The other two stronger characters were Noomi Rapace as Elizabeth Shaw, and Charlize Theron as Meredith Vickers. Shaw was the stronger of the two and had more depth than Vickers. We are shown that she has had some minor religious conflicts in her life and is introduced to death at a very young age. This sets up her character nicely to deal with the ‘where do we come from’ plot. Just as Ridley did with Ellen Ripley, he creates another strong female lead, or at least a great foundation for one. I would love to see more films with her as Elizabeth Shaw.

Now Theron/Vickers didn’t have enough time dedicated to her but I would have like to see more. Theron brought a cold and ruthless side to her that created a chilling project director. It would have been nice to see a lot more of her background which I believe would have made a subplot point reveal with her a lot more smoother. There’s a controlling fear that Theron brings that really sells her character for me. It’s a shame that they couldn’t have written a better plot for her.

At the very least, you can walk away from this movie having enjoyed just how gorgeous this movie is. From the beginning we are shown beautiful, breathtaking shots of earth. From green valleys, to rushing waterfalls, the movie paints an amazing vista. Even in the cold, grey laboratories there’s still a sense of beauty in a harsher sense. It’s safe to say that this is a movie I will look forward to watching on Blu-ray, and I can definitely see it becoming the movie that is shown to show off the capacities of Blu-ray.

Although the movie has some disturbing scenes I don’t think it recaptures the same dread and fear that the first Alien did. Nor does it create a monster nearly as iconic as the original Alien monster. I will say this however, we’re given a much broader view of the Alien/Prometheus universe and it leaves a lot of questions open as well as answering a few.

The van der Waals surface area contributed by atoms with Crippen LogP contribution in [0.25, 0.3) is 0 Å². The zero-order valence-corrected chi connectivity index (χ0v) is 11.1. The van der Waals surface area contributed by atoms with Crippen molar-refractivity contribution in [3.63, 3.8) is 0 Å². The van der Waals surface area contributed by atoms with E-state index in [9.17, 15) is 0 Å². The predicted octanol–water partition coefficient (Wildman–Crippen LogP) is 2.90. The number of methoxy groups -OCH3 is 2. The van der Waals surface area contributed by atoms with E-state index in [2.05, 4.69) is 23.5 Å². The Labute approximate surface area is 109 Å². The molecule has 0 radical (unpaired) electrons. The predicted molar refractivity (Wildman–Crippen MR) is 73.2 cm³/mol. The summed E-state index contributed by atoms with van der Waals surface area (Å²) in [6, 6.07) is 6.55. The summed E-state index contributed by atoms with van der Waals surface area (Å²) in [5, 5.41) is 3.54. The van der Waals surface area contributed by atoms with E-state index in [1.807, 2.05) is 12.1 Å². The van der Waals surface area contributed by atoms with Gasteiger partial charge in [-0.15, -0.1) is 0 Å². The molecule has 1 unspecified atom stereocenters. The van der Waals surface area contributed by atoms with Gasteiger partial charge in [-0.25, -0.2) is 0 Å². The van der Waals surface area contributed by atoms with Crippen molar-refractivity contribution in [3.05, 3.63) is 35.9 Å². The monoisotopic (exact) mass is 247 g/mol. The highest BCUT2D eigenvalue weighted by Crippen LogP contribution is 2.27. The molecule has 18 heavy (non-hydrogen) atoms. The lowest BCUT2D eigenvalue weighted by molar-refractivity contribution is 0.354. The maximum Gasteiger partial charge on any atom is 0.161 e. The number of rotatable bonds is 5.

Prometheus is a great and captivating film. The dialogue and a few plot choices leaves room for improvement but overall the story offers an entertaining and thought provoking film. With beautiful vistas and fantastic sets, the movie is easily awesome eye candy. As I said earlier, there’s a thin line between good and bad sci-fi. The Alien franchise is great example of this. With what started out with two genre-changing movies the series quickly devolved into bare bone action fluff with little depth to them and in my experience took away from the first two. If I had to place Prometheus in there it would be in the middle. The film constantly teeter-totters on the thin line of good and bad sci-fi but luckily mostly on the good. There are moments where I’m completely engrossed in the film, and then there are other moments where I feel completely taking out of the film. Mostly these illusion-breaking moments come from badly scripted dialogue, or just little emotional attachment to characters. Thankfully, the movie does a great job of pulling you right back in with a new found sense of mystery in the world and creative futuristic technology that the last two Alien movies seemed to have forgotten about. Scott has laid the foundation for another set of alien movies and I look forward to seeing more. Although I don’t think he has created any new alien as iconic as the one we’re all familiar with he does expand upon the lore of the universe it makes me excited to learn more. I could have easily sat through another thirty to forty five minutes if it would have helped explain a lot more and develop characters more. It would have made the movie feel more fluid and would have solidified as one of the best. Hopefully Scott can fix these mistakes in either an extended cut or future films to come.